For Nutanix' fourth fiscal quarter 2019, which ended July 31, the company reported revenue of $299.9 million, down 1.3 percent from the $303.7 million the company reported for its fourth fiscal quarter 2018. Nutanix said the drop in revenue reflected the reduction in pass-through hard revenue from last year's $35.9 million to this year's $13.0 million, along with revenue compression due to the ongoing transition to its subscription focus.
Billings in the fourth quarter also fell slightly to $371.7 million from last year's $395.1 million for the same reasons. However, software and support revenue for the quarter reached $286.9 million, up 7 percent from last year's $267.9 million.
For the quarter, Nutanix reported a GAAP net loss of $194.3 million, or $1.04 per share, compared to last year's net loss of $87.4 million, or 51 cents per share. On a non-GAAP basis, Nutanix reported a net loss of $105.8 million, or 57 cents per share, compared to last year's net loss of $19.0 million, or 11 cents per share.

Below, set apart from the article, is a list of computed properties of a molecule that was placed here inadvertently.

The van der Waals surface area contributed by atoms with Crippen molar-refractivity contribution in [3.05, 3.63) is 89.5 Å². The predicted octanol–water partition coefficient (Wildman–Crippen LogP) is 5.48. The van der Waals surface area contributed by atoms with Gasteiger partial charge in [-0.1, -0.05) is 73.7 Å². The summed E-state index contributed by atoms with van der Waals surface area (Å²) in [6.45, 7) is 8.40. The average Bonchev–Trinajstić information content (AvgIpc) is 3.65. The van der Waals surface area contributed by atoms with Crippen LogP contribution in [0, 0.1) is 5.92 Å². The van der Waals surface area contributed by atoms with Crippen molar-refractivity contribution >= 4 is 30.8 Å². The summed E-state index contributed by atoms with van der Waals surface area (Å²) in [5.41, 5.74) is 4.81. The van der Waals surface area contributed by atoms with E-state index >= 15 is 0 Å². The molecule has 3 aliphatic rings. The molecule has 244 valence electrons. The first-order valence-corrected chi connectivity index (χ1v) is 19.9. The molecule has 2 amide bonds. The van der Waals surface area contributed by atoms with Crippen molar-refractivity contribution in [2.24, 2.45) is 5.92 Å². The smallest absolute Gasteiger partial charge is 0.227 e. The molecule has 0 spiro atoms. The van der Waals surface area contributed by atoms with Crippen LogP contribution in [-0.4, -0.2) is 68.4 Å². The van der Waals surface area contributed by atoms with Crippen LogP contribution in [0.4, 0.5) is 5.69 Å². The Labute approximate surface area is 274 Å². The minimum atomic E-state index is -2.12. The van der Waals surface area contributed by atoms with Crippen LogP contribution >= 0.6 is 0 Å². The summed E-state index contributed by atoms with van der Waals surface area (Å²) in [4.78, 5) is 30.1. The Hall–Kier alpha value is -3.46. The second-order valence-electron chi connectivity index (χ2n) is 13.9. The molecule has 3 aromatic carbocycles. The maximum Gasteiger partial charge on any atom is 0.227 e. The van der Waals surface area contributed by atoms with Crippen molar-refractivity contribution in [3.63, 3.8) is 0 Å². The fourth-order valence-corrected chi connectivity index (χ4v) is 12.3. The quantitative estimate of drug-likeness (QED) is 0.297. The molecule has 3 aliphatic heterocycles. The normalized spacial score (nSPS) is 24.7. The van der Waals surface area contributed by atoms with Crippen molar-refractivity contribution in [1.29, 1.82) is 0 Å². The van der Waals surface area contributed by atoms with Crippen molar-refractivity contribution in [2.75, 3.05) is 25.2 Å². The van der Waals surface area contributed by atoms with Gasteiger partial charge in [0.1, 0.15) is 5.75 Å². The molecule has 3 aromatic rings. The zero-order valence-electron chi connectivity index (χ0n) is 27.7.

For all of fiscal 2019, Nutanix reported revenue of $1.24 billion, up less than 1 percent compared to last year's revenue of $1.16 billion. Again, the revenue reflected reduced pass-through hardware sales, which in fiscal 2019 was reported at $105.3 million vs. last year's $257.3 million.
For the year, Nutanix reported a GAAP net loss of $621.2 million, or $3.43 per share, over double last year's net loss of $297.2 million, or $1.81 per share. On a non-GAAP basis, Nutanix reported a net loss of $272.9 million, or $1.51 per share, compared to last year's net loss of $101.5 million, or 62 cents per share.
Looking forward, Nutanix issued its first ever fiscal guidance. The company said for its first fiscal quarter of 2020, the company expects software and support revenue between $290 million and $300 million, software and support billings between $360 million and $370 million with hardware accounting for under 3 percent of total billings, and non-GAAP net loss per share of approximately $0.75.